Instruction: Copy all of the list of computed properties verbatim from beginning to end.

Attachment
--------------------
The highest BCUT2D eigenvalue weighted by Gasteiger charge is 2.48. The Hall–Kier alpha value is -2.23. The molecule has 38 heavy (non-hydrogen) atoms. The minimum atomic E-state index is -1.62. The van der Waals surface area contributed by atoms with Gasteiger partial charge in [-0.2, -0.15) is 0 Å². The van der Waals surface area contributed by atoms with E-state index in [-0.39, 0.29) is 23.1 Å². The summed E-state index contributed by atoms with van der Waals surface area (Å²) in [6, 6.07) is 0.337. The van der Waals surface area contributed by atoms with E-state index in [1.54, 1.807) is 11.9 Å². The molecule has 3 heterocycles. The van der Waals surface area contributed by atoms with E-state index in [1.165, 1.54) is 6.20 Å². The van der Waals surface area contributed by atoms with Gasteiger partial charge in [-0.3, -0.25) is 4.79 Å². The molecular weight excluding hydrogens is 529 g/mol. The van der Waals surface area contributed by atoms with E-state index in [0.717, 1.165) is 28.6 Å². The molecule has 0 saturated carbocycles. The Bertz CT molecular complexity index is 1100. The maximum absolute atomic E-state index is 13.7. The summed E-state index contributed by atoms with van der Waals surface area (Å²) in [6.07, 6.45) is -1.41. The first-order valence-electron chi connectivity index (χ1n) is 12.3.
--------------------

The highest BCUT2D eigenvalue weighted by Gasteiger charge is 2.48. The Hall–Kier alpha value is -2.23. The molecule has 38 heavy (non-hydrogen) atoms. The minimum atomic E-state index is -1.62. The van der Waals surface area contributed by atoms with Gasteiger partial charge in [-0.2, -0.15) is 0 Å². The van der Waals surface area contributed by atoms with E-state index in [-0.39, 0.29) is 23.1 Å². The summed E-state index contributed by atoms with van der Waals surface area (Å²) in [6, 6.07) is 0.337. The van der Waals surface area contributed by atoms with E-state index in [1.54, 1.807) is 11.9 Å². The molecule has 3 heterocycles. The van der Waals surface area contributed by atoms with E-state index in [1.165, 1.54) is 6.20 Å². The van der Waals surface area contributed by atoms with Gasteiger partial charge in [-0.3, -0.25) is 4.79 Å². The molecular weight excluding hydrogens is 529 g/mol. The van der Waals surface area contributed by atoms with E-state index in [0.717, 1.165) is 28.6 Å². The molecule has 0 saturated carbocycles. The Bertz CT molecular complexity index is 1100. The maximum absolute atomic E-state index is 13.7. The summed E-state index contributed by atoms with van der Waals surface area (Å²) in [6.07, 6.45) is -1.41. The first-order valence-electron chi connectivity index (χ1n) is 12.3.